In recent years, India has been faced with a rapid increase in cardiovascular disease. Between the 2005 and 2016, the rate of premature death due to heart disease in India rose by over 41 percent. The risk of stroke has similarly increased, and cardiovascular disease in India is now extremely prevalent.

Cardiovascular Disease in India

In fact, cardiovascular disease is now the leading cause of death in the country, with a quarter of all deaths attributed to it. This is greater than the average rate of cardiovascular disease-related deaths across the globe. The high rate of cardiovascular disease resulting in high mortality is a growing concern in the country.

There are many risk factors attributed to cardiovascular disease. A significant portion of mortality from cardiovascular disease is brought on by smoking, which has a high prevalence among young adults and lower-income households.

Another risk factor for cardiovascular disease is a lack of nutrition from fruits and vegetables in a diet. Approximately half of all people in India consume one serving of fruit or less a week. In addition to the loss of nutrition from fruit and vegetables, there has been a significant rise in the consumption of unhealthy foods such as fat, particularly among Indians of the lowest incomes.

Treatment

Part of the larger problem of rising cardiovascular disease is treatment. People who have limited or insufficient education are less likely to identify the symptoms of hypertension that could lead to cardiovascular disease.

This population is also much less likely to treat hypertension. In addition, higher smoking rates are correlated to lower education levels. Lack of information and access to treatment significantly increases the danger of the development and fatal progression of cardiovascular disease.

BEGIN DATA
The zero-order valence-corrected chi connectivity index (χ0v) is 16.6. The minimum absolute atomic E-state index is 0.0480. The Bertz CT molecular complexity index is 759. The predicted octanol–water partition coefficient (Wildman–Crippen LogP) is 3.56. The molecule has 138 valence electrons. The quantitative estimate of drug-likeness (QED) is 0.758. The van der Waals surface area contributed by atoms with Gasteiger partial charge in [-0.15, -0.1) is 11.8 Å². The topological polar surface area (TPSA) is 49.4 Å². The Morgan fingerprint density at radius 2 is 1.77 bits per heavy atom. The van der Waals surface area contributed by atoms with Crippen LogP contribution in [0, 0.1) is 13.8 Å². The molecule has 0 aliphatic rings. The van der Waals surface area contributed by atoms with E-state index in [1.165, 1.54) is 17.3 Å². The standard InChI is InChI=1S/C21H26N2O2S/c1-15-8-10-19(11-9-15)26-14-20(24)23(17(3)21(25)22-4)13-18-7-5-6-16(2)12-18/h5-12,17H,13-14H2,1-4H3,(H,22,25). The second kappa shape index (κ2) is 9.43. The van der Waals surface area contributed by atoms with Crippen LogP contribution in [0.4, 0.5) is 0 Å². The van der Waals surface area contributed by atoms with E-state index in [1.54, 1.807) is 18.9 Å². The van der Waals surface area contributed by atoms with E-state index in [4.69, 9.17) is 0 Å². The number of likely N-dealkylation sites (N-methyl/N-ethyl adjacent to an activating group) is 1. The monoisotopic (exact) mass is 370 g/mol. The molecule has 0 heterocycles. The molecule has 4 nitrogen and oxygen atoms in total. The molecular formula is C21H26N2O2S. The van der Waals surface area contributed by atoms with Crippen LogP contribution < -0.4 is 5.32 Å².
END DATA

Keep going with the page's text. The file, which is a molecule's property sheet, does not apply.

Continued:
In the face of these growing problems with cardiovascular disease in India, health improvement efforts have begun in earnest. These efforts include a foundation known as Swasth India. Swasth India sets up healthcare centers in low-income housing within urban areas. They provide physicians, diagnostics and treatment. The cost of care in these medical centers is significantly less than the average cost of the same care in the market.

Services and Organizations

In fact, the majority of services are provided at half the market rate. The medical centers also promote awareness on topics such as the management of hypertension. Swasth India provides affordable and easy-to-access treatment for people who would not ordinarily have access or be able to pay for the tests and medication they receive.

Another enterprise working to end the danger of cardiovascular disease in India is known as the Global Hearts Initiative. The Global Hearts Initiative was launched in 2016 in an effort to address the worldwide growth of cardiovascular disease. The initiative’s three focuses are:

  • The reduction of tobacco use
  • The reduction of salt intake
  • The improvement of management of cardiovascular disease within healthcare systems

The Global Hearts Initiative’s main purpose is to help countries implement new protocols and improve access to necessary health care. India is among the 14 countries focused on by the Global Hearts Initiative.

A Healthier World

Swasth India and the Global Initiative show that in spite of the daunting rise of cardiovascular disease in India and the high rates of mortality, efforts in play continue to improve lives.

Many people who ordinarily would not have access to information and care for cardiovascular disease are given the opportunity of treatment and methods of prevention through these initiatives. The increase of cardiovascular disease is a negative worldwide development, but progress continues to be made to offset such an occurrence and strive for a better, healthier world.

– Lindabeth Doby
Photo: Flickr